As a lighthearted Friday afternoon post that will nevertheless get your blood boiling, it seems that it is never wise to underestimate the levels of sycophancy to which the familiar cast of fawning Obama adorers are susceptible.

Politico revealed on Friday that a new “romantic dramedy” is in the works, and it will focus exclusively on Barack Obama’s first date with his Michelle Obama in 1989. For the cast of Hollywood idolaters whose infatuation with the president extends well beyond the elected office he occupies, this is apparently seen as a great idea. Surely it will find an audience with those who are emotionally invested in the president and his administration.

“Southside With You,” a movie documenting the first date of Barack and Michelle Obama in 1989, has cast its main characters.

Parker Sawyers will play a young Obama as he tries to woo a young lawyer named Michelle Robinson—played by Tika Sumpter—on a rendezvous to the Art Institute of Chicago, a screening of Spike Lee’s “Do the Right Thing” and a drink on the 96th floor of the John Hancock building.

“I was sold,” Michelle Obama said of the date in Peter Slevin’s recent autobiography “Michelle Obama: A Life.”

Watching the returns come in from the U.K. last night, it strikes me that there is something to be said for the British parliamentary system insofar as the highest office one can hope to attain is only that of a member of the House of Commons. Save for the fact that the British Isles remains a constitutional monarchy and the country’s head of state is a queen who enjoys a divine mandate, one could make the case that the British system is admirably republican.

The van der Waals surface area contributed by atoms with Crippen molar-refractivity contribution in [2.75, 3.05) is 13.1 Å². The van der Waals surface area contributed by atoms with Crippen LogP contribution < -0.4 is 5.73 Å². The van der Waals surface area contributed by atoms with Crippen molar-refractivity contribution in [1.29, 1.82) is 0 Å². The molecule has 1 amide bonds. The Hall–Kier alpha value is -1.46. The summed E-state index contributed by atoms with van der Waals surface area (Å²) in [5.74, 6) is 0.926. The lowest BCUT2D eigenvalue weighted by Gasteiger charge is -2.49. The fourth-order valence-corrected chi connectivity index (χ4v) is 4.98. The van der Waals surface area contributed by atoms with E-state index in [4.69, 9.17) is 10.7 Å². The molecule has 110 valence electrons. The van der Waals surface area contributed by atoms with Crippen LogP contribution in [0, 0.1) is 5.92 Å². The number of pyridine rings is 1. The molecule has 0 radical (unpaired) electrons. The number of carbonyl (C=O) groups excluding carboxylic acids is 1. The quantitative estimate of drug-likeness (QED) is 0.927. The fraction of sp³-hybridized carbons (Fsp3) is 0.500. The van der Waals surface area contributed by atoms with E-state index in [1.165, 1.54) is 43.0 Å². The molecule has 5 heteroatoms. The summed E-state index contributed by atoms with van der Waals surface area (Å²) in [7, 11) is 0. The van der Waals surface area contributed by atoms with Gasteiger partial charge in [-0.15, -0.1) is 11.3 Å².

Contrast this with the increasingly monarchical American presidential system, and the comparison is a stark one. In the United States, the rungs upon which a political figure can step on his or her way up the political ladder are myriad. From the mayor of a large metropolitan city, to the governor of a state, to the President of the United States; the trappings of power and authority are available to an increasing number of political aspirants.

That is not to say that the British system doesn’t have its faults. It most certainly does. But there is and always has been a nasty vestigial feature of the American character that longs for a monarch; a desire in the British character perhaps sated by the existence of one. In the 20th Century, that hole has been filled by Democratic presidents. From the Kennedys to the Obamas, those who manufacture the products of American popular culture have had a bizarre enchantment with the private lives of first families.

By distinction, the only aspect of the family lives of Republican presidents that interest filmmakers is their peculiarities. Think Nancy Reagan’s interest in necromancy or George W. Bush’s religiosity or struggle with drug and alcohol abuse. It’s hard to imagine a gauzy portrait of these former Republican presidents crafted by an unabashed admirer in Hollywood, much less such a project being greenlit, funded, and produced.

Nor would you be particularly interested in seeing such an obsequious display of fealty to an elected official. To craft a cult of personality around the personal life of a political professional should and usually does offend the taste of many conservatives. That’s a honorable character trait apparently not shared by their liberal counterparts.